Issue Date March 15, 2006 Audit Report Number 2006-DE-1003 TO: Ann Roman, Director, Office of Public Housing, 8APH //signed// FROM: Ronald J. Hosking, Regional Inspector General for Audit, 8AGA SUBJECT: The Housing Authority of the City and County of Denver, Colorado, Properly Assigned Section 8 Voucher Sizes But Made Errors on Nine Vouchers HIGHLIGHTS What We Audited and Why We reviewed the Housing Authority of the City and County of Denver (Authority) to determine whether it paid excess subsidies for oversize units. We selected the Authority based on an Office of Inspector General (OIG) analysis of Section 8 data. What We Found Authority staff properly calculated subsidies and made no overpayments for 31 of the 40 files we reviewed. We found nine errors that resulted in overpayment of $26,683 in Section 8 subsidies. What We Recommend The Authority has already corrected the errors and repaid the $26,683 to the Section 8 program. Therefore, the U.S. Department of Housing and Urban Development (HUD) does not need to require additional action by the Authority. For each recommendation without a management decision, please respond and provide status reports in accordance with HUD Handbook 2000.06, REV-3. 1 Please furnish us copies of any correspondence or directives issued because of the audit. Auditee’s Response We provided the draft report to the Authority on March 3, 2006. Authority officials gave verbal concurrence with the report on March 7, 2006. 2 TABLE OF CONTENTS Background and Objectives 4 Results of Audit Finding: Errors Occurred in Nine Section 8 Subsidy Calculations 5 Scope and Methodology 7 Internal Controls 8 Appendixes A. Schedule of Funds to Be Put to Better Use 9 3 BACKGROUND AND OBJECTIVES The Housing Authority of the City and County of Denver (Authority) was formed in 1938. Its mission was “to promote adequate and affordable housing, economic opportunity, and a suitable living environment free from discrimination.” The Authority signed annual contributions contracts for public housing in 1938 and for Section 8 programs in 1981. The U.S. Department of Housing and Urban Development (HUD) changed these to consolidated annual contributions contracts in 1996 and 1998. For 2004, the Authority received $12,458,410 for 3,901 public housing low-rent units and $51,418,610 for 5,362 Section 8 housing choice vouchers. A nine-member board of commissioners governs the Authority. The executive director manages the daily operations. The Authority maintains its records at 777 Grant Street, Denver, Colorado. Our objective was to determine whether the Authority overpaid subsidies for overhoused tenants. 4 RESULTS OF AUDIT Finding: Errors Occurred in Nine Section 8 Subsidy Calculations Authority housing technicians properly calculated and paid the Section 8 subsidy payments, but some errors occurred. We reviewed 40 Section 8 tenant files with indications of overhoused conditions. Authority staff properly calculated subsidies and made no overpayments for 31 of these tenants. The remaining nine files contained human and processing errors that resulted in Section 8 overpayments of $26,683. Errors Occurred in Nine Section 8 Subsidy Calculations Nine of the forty files in our sample contained human and processing errors that resulted in overpaid subsidies totaling $26,683 for the two and one-half year audit period. The errors consisted of seven instances in which the family composition changed, but the information in the computer system did not; one instance in which a technician accidentally changed information in the computer system; and one computer conversion problem. Thirty-one of the files contained correct subsidy calculations but showed up in our sample because • Twenty had approved reasonable accommodations requests. The data we used to select our sample did not contain reasonable accommodation information. • Two used the correct payment standards but had wrong voucher sizes listed in the system because of computer conversion problems. • Eight had correct tenant file data, which did not agree with the HUD data we used to select the samples. • One had a temporary overhoused situation due to a legal ruling. The housing technicians followed HUD requirements and the Authority’s policies and procedures for calculating rents and subsidy payments. The errors represented a reasonable level of human error and did not show patterns of noncompliance. Authority staff had identified and corrected five of the errors before we did our file reviews. One tenant had moved out, so those overpayments ended before our review. On February 3, 2006, Authority staff provided documentation showing they had corrected the other errors. On January 27, 2006, Authority staff provided documentation showing they had repaid the $26,683 to the Section 8 account. 5 Recommendations We recommend that the Office of Public Housing require no further action by the Authority, since the recommendation is resolved. The recommendation is shown for resolution action tracking purposes. 1A. Require the Authority to correct the nine errors and repay its Section 8 program $26,683 from nonfederal funds. 6 SCOPE AND METHODOLOGY We reviewed HUD and Authority criteria and contracts. We met with Authority staff. We looked at HUD and Authority records. The Authority had 5,372 Section 8 vouchers in 2005. We did a computer-based analysis of data provided to HUD for the vouchers. The analysis showed 264 tenants with indications of overhoused situations. We used nonrepresentative samples to select 40 of these for the tenant file review. For the first sample of 20, we used a spreadsheet containing the 264 cases and a spreadsheet of current cases obtained from the Authority to select 20 that had indications of the most highly overhoused families or other possible problems. For the second sample, we used the random number generator in Excel to select an additional 20 from the 264 without duplicating any cases from the first sample. We reviewed the tenant files and talked with Authority staff to determine the actual situation for each. Our review period was from January 1, 2003, to July 31, 2005. We did our work at the Authority’s office in Denver, Colorado, from July 2005 to January 2006. We performed our review in accordance with generally accepted government auditing standards. 7 INTERNAL CONTROLS Internal control is an integral component of an organization’s management that provides reasonable assurance that the following objectives are being achieved: • Effectiveness and efficiency of operations, • Reliability of financial reporting, and • Compliance with applicable laws and regulations. Internal controls relate to management’s plans, methods, and procedures used to meet its mission, goals, and objectives. Internal controls include the processes and procedures for planning, organizing, directing, and controlling program operations. They include the systems for measuring, reporting, and monitoring program performance. Relevant Internal Controls We determined the following internal controls were relevant to our audit objectives: • Controls over calculating subsidy payments We assessed the relevant controls identified above. A significant weakness exists if management controls do not provide reasonable assurance that the process for planning, organizing, directing, and controlling program operations will meet the organization’s objectives. Significant Weaknesses We did not identify any significant weaknesses in the controls over calculating the subsidy payments. 8 APPENDIXES Appendix A SCHEDULE OF FUNDS TO BE PUT TO BETTER USE Recommendation Funds to be put number to better use 1/ 1A $26,683 1/ “Funds to be put to better use” are quantifiable savings that are anticipated to occur if an Office of Inspector General (OIG) recommendation is implemented, resulting in reduced expenditures at a later time for the activities in question. This includes costs not incurred, deobligation of funds, withdrawal of interest, reductions in outlays, avoidance of unnecessary expenditures, loans and guarantees not made, and other savings. 9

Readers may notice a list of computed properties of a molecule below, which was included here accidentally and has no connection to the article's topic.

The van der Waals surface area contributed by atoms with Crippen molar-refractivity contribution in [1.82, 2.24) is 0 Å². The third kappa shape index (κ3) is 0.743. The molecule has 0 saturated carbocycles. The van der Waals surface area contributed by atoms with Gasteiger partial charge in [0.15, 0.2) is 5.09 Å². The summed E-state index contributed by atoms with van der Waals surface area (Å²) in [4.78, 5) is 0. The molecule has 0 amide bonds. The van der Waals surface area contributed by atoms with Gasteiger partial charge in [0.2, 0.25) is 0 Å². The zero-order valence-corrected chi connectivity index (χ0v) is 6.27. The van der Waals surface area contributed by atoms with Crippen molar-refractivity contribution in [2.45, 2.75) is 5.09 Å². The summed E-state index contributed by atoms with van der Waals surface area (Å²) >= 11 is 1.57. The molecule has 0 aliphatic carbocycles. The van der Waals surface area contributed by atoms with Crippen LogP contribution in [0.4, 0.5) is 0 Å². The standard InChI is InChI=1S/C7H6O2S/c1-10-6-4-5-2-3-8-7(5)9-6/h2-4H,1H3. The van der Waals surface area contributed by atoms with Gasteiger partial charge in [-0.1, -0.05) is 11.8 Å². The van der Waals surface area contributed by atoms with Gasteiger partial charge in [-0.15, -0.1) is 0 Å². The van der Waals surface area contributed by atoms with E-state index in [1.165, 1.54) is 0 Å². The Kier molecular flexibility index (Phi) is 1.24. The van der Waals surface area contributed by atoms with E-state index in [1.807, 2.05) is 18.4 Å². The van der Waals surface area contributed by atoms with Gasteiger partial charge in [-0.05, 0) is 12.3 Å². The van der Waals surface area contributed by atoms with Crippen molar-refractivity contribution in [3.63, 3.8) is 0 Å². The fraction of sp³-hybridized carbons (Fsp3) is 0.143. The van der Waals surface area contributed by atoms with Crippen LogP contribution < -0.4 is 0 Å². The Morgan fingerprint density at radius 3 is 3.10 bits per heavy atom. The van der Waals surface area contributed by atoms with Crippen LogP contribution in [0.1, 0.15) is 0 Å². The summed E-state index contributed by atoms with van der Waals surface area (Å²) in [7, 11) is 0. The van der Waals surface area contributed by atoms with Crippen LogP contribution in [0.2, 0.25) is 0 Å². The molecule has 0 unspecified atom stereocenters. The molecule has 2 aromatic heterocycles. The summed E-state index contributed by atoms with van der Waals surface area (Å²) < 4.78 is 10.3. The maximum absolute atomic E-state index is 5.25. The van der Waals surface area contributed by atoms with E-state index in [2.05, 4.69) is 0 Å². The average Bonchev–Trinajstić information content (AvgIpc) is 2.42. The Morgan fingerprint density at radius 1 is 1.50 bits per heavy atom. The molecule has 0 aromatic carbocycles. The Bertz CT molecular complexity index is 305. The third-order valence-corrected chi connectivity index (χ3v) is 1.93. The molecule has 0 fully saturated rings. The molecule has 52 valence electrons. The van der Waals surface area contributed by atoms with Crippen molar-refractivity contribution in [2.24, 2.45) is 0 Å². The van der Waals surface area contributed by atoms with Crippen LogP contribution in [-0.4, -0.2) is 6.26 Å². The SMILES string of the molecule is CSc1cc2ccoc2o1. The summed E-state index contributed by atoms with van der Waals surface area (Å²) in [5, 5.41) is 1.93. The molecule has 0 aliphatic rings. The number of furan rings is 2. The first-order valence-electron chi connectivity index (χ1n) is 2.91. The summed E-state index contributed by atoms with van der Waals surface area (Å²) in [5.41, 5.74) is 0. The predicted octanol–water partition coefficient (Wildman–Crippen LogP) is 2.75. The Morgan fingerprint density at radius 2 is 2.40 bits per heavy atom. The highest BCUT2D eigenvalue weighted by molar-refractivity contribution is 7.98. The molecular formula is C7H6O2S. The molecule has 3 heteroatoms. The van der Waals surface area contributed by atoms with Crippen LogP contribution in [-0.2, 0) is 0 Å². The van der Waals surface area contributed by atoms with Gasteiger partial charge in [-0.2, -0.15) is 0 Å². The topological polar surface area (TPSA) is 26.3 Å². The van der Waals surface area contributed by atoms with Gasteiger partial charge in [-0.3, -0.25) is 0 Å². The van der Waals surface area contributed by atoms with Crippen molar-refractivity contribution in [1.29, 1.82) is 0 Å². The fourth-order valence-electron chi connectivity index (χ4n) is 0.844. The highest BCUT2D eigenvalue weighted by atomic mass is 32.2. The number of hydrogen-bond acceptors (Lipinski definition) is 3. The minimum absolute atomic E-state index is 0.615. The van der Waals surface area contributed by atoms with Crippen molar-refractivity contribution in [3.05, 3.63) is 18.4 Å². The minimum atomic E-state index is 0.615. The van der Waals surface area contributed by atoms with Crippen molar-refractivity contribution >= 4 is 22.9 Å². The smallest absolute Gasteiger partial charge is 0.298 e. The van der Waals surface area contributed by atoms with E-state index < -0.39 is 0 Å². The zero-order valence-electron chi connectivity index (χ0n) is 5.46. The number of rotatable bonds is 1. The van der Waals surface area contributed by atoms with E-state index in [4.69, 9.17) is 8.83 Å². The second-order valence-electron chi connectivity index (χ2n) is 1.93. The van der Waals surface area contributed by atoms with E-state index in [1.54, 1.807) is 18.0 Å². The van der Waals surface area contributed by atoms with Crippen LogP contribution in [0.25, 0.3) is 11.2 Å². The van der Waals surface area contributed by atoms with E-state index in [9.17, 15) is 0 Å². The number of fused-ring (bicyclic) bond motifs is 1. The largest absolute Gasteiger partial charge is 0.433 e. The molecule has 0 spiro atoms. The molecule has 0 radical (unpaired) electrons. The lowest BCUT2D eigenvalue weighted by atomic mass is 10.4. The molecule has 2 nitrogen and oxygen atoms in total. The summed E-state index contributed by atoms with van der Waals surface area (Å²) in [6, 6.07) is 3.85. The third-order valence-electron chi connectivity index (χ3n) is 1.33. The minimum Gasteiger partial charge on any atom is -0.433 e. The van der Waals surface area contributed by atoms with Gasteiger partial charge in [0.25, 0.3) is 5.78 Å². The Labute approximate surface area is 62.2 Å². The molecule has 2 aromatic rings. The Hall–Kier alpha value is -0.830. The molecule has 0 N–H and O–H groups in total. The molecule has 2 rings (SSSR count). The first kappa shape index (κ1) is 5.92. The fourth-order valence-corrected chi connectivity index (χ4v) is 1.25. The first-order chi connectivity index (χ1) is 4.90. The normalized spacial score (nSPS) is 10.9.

The Housing Authority of the City and County of Denver, Colorado, Properly Assigned Section 8 Voucher Sizes But Made Errors on Nine Vouchers
Published by the Department of Housing and Urban Development, Office of Inspector General on 2006-03-15.
Below is a raw (and likely hideous) rendition of the original report. (PDF)